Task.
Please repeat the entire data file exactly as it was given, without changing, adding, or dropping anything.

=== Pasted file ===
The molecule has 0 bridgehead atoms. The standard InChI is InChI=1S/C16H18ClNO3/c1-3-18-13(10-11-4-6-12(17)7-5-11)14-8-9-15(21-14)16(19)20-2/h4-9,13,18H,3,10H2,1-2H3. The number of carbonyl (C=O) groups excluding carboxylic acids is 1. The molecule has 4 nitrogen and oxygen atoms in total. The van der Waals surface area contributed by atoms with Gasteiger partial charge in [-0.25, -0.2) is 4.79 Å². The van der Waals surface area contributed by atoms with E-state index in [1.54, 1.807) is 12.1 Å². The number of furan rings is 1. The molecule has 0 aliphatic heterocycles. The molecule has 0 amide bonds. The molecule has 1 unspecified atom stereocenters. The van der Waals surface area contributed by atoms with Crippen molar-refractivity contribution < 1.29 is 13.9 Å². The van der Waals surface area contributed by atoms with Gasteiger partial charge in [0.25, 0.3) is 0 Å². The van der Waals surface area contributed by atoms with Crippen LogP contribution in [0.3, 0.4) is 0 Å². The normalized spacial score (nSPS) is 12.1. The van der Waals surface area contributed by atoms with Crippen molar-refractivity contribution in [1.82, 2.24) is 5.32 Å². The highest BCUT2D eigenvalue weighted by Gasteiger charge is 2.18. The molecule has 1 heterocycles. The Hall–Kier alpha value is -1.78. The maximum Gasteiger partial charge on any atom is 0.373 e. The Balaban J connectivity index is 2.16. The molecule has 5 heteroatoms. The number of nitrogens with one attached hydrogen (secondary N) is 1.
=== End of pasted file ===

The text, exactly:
The molecule has 0 bridgehead atoms. The standard InChI is InChI=1S/C16H18ClNO3/c1-3-18-13(10-11-4-6-12(17)7-5-11)14-8-9-15(21-14)16(19)20-2/h4-9,13,18H,3,10H2,1-2H3. The number of carbonyl (C=O) groups excluding carboxylic acids is 1. The molecule has 4 nitrogen and oxygen atoms in total. The van der Waals surface area contributed by atoms with Gasteiger partial charge in [-0.25, -0.2) is 4.79 Å². The van der Waals surface area contributed by atoms with E-state index in [1.54, 1.807) is 12.1 Å². The number of furan rings is 1. The molecule has 0 aliphatic heterocycles. The molecule has 0 amide bonds. The molecule has 1 unspecified atom stereocenters. The van der Waals surface area contributed by atoms with Crippen molar-refractivity contribution < 1.29 is 13.9 Å². The van der Waals surface area contributed by atoms with Gasteiger partial charge in [0.25, 0.3) is 0 Å². The van der Waals surface area contributed by atoms with Crippen LogP contribution in [0.3, 0.4) is 0 Å². The normalized spacial score (nSPS) is 12.1. The van der Waals surface area contributed by atoms with Crippen molar-refractivity contribution in [1.82, 2.24) is 5.32 Å². The highest BCUT2D eigenvalue weighted by Gasteiger charge is 2.18. The molecule has 1 heterocycles. The Hall–Kier alpha value is -1.78. The maximum Gasteiger partial charge on any atom is 0.373 e. The Balaban J connectivity index is 2.16. The molecule has 5 heteroatoms. The number of nitrogens with one attached hydrogen (secondary N) is 1.